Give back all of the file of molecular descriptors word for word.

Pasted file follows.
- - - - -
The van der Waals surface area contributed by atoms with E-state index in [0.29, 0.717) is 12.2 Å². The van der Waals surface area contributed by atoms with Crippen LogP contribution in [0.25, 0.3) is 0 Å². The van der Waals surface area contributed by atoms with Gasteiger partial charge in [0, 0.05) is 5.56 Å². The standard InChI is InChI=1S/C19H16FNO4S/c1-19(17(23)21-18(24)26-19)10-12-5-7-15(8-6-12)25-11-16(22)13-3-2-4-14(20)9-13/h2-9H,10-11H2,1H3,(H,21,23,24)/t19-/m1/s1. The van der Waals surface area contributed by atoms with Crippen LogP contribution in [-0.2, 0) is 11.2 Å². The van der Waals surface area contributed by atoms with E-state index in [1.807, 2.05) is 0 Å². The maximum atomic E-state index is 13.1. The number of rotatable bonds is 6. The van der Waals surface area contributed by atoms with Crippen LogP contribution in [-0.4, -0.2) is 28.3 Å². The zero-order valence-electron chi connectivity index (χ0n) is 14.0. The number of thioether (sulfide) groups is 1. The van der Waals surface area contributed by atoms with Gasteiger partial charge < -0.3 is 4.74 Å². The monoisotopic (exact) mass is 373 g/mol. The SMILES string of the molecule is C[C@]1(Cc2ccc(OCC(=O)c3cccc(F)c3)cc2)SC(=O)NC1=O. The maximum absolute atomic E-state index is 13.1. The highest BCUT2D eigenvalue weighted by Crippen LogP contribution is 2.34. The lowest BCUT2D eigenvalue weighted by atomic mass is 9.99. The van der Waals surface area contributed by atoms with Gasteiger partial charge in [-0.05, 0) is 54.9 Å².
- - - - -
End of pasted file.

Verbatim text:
The van der Waals surface area contributed by atoms with E-state index in [0.29, 0.717) is 12.2 Å². The van der Waals surface area contributed by atoms with Crippen LogP contribution in [0.25, 0.3) is 0 Å². The van der Waals surface area contributed by atoms with Gasteiger partial charge in [0, 0.05) is 5.56 Å². The standard InChI is InChI=1S/C19H16FNO4S/c1-19(17(23)21-18(24)26-19)10-12-5-7-15(8-6-12)25-11-16(22)13-3-2-4-14(20)9-13/h2-9H,10-11H2,1H3,(H,21,23,24)/t19-/m1/s1. The van der Waals surface area contributed by atoms with Crippen LogP contribution in [-0.2, 0) is 11.2 Å². The van der Waals surface area contributed by atoms with E-state index in [1.807, 2.05) is 0 Å². The maximum atomic E-state index is 13.1. The number of rotatable bonds is 6. The van der Waals surface area contributed by atoms with Crippen LogP contribution in [-0.4, -0.2) is 28.3 Å². The zero-order valence-electron chi connectivity index (χ0n) is 14.0. The number of thioether (sulfide) groups is 1. The van der Waals surface area contributed by atoms with Gasteiger partial charge < -0.3 is 4.74 Å². The monoisotopic (exact) mass is 373 g/mol. The SMILES string of the molecule is C[C@]1(Cc2ccc(OCC(=O)c3cccc(F)c3)cc2)SC(=O)NC1=O. The maximum absolute atomic E-state index is 13.1. The highest BCUT2D eigenvalue weighted by Crippen LogP contribution is 2.34. The lowest BCUT2D eigenvalue weighted by atomic mass is 9.99. The van der Waals surface area contributed by atoms with Gasteiger partial charge in [-0.05, 0) is 54.9 Å².